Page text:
Monday, May 30, 2011

6th Sunday of Easter - homily

"Always be ready to give...a reason for your hope".

Recently, I was talking to a group of women whom I had just met. We were in a short car ride and talking about good things going on in the Church. I blurted out my usual line, "God is good". A couple of the women nodded in agreement, but one of them replied, "I don't know about that". The other ladies asked why she said it, and the woman expressed her doubts, mainly with the story of a friend whose twin girls died at birth. Her friend had been living a sinful life but began to turn her life around before she became pregnant. She now feels that God is punishing her for her past sins, and the woman with whom we were speaking feels the same way.

It's moments like these as a priest that I call on the Spirit of truth to help me out. My basic prayer is usually, "ok, Spirit, you gotta help me, because I have no clue what to say". The Spirit came through, as usual. After listening to this woman a few more minutes, I said, "God is not punishing your friend. The Catechism of our Church teaches that God does not seek vengeance for our sins. He is not punishing her. In fact, He is even more upset about the twins' deaths than she is, as sad as she is". I wasn't sure how that would be received by the woman who had said she stopped going to Church long ago. Her reply: "tell me more".

I told her what our second reading teaches: that Christ suffered for sins once. He was an innocent victim. He wasn't punished by the Father. Her friend is there with Christ on the Cross. She is not being punished. We reached our destination and as she was getting out of the car, the woman thanked me for my words which she said were "beautiful". Ahh, thank you, Spirit of truth for your beautiful words!

Folks, we always need to be ready to give a reason for our hope. We always need to be ready to give an explanation for our faith. Sometimes, we only have five minutes like I did in the car. This might be the only five minutes people will have with the Gospel their whole lives. So, we have to be ready. I know that it's a daunting challenge. It can be completely overwhelming to people to explain our faith at any moment - in a car or subway, at a party, or even on the street.

If we are really living our Catholic faith, then we will be asked about it at some point. People see us as the disciples of Jesus. They expect that we know our faith...that we know the Spirit of truth, as our Lord says in today's Gospel.

They want to know the truth about God and turn to us for help. They want to know the truth about suffering...about sin and evil...about Heaven. They want to know what the Catholic Church teaches. I went to a graduation party yesterday. Within the first five minutes of being there, a non-Catholic asked me, "did Jesus have any brothers or sisters?" We always have to be ready.

We don't always have to have the answers, but we should know where to find the answers. Certainly, the Catechism of the Catholic Church is the best resource. You can google search the catechism or other Catholic websites for your answers (like our GW Catholic Q&A blog site!). Yesterday, at the party, I simply gave a link to a website called "Catholic Answers" which addressed the question of Jesus's siblings (cousins is more like it).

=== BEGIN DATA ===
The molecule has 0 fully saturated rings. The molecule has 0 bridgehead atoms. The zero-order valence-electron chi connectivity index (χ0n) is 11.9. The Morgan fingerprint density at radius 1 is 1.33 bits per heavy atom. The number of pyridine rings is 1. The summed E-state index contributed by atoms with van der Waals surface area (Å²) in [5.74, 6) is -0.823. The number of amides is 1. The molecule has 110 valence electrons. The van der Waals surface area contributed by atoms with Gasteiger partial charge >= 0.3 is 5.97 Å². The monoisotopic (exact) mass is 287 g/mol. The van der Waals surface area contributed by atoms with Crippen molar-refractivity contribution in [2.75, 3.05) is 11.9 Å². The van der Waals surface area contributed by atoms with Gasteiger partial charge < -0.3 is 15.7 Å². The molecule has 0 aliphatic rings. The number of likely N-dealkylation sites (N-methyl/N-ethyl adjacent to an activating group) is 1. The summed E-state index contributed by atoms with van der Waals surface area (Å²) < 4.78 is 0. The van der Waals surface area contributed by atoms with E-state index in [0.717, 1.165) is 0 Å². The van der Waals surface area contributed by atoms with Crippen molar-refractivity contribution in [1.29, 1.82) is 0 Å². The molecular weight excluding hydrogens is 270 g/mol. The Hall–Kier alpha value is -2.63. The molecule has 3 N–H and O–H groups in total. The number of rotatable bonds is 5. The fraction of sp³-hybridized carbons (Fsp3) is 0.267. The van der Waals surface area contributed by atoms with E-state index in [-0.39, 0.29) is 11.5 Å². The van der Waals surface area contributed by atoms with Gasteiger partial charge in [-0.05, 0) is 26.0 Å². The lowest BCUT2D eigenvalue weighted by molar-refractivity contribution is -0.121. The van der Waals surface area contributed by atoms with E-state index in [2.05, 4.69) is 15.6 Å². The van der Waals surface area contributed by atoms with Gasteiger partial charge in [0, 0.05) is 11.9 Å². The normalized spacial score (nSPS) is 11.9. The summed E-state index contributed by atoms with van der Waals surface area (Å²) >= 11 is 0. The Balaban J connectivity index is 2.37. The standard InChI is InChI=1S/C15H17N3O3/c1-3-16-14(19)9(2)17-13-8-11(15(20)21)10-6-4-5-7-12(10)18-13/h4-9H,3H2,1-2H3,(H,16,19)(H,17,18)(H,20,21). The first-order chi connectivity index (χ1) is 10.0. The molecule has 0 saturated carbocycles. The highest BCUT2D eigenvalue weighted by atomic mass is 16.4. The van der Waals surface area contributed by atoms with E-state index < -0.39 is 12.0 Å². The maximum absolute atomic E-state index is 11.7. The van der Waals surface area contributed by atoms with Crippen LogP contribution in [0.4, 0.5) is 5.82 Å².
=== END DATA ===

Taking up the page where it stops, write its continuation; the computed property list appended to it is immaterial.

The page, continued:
So, you can go online to good Catholic sites or you can go to a good Catholic bookstore like the Catholic Information Center down the street for books on what the Churches teaches. But, you may want to start with a prayer to the Spirit. Ask the Spirit to help you to know the truth and to guide you to truth. He will. He is the Spirit of truth and the Spirit of joy. When we come to know the truth, we come to know joy. And, then we can share that with others. The woman in the car showed real joy the next day when I saw her. She knew the truth about God and the Church's teaching on suffering! And, she said she would share that truth and joy with the mother of the twins.

Finally, God wants us to know and live in the Spirit, the Spirit of truth. Life in the Spirit - to which Jesus was raised - is a life of joy! When we live in the Spirit, we are filled with joy like the early Church was in the first reading. At the center of our life in the Spirit is the Eucharist. What joy this brings us to receive Christ in the Eucharist! If there is one teaching to know and to know well, it is the Eucharist. Jesus teaches more on the Eucharist than any other teaching. He wants us to know, believe, and share the truth of the teaching of His Real Presence in the Eucharist. When we know it, we know truth and joy. When we know it, we want to share it with everyone we know. We want them to know how awesome it is to live in the Spirit, the Spirit of truth.

1 comment:

Wendy said...

I kinda disagree this time. I do think that God punishes us for our sins. Not because he is a mean God but because it is only fair and just. Maybe I am confused, but I do think that he does. I am living with a horrific incurable disease that has nothing to do with my past sins - sins can't cause this particular disease that I have - but I have a feeling that is a punishment for my past sins.